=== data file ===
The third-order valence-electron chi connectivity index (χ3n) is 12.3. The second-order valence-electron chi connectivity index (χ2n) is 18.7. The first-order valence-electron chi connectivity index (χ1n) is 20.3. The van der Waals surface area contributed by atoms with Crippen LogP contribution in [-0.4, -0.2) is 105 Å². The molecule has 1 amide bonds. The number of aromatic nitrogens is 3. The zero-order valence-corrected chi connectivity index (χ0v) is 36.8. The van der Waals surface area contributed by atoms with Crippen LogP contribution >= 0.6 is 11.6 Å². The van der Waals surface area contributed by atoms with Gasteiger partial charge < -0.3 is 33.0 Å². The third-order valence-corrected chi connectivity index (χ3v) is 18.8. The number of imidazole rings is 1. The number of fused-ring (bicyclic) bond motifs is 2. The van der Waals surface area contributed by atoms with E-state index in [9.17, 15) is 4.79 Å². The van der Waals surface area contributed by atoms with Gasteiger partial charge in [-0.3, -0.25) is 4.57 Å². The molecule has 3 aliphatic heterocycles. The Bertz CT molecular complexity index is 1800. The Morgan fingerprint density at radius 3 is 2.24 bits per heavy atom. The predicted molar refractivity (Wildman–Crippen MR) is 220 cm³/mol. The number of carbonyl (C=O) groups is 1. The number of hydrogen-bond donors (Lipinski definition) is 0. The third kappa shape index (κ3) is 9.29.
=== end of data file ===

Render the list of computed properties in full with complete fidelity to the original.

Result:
The third-order valence-electron chi connectivity index (χ3n) is 12.3. The second-order valence-electron chi connectivity index (χ2n) is 18.7. The first-order valence-electron chi connectivity index (χ1n) is 20.3. The van der Waals surface area contributed by atoms with Crippen LogP contribution in [-0.4, -0.2) is 105 Å². The molecule has 1 amide bonds. The number of aromatic nitrogens is 3. The zero-order valence-corrected chi connectivity index (χ0v) is 36.8. The van der Waals surface area contributed by atoms with Crippen LogP contribution >= 0.6 is 11.6 Å². The van der Waals surface area contributed by atoms with Gasteiger partial charge < -0.3 is 33.0 Å². The third-order valence-corrected chi connectivity index (χ3v) is 18.8. The number of imidazole rings is 1. The number of fused-ring (bicyclic) bond motifs is 2. The van der Waals surface area contributed by atoms with E-state index in [9.17, 15) is 4.79 Å². The van der Waals surface area contributed by atoms with Gasteiger partial charge in [-0.3, -0.25) is 4.57 Å². The molecule has 3 aliphatic heterocycles. The Bertz CT molecular complexity index is 1800. The Morgan fingerprint density at radius 3 is 2.24 bits per heavy atom. The predicted molar refractivity (Wildman–Crippen MR) is 220 cm³/mol. The number of carbonyl (C=O) groups is 1. The number of hydrogen-bond donors (Lipinski definition) is 0. The third kappa shape index (κ3) is 9.29.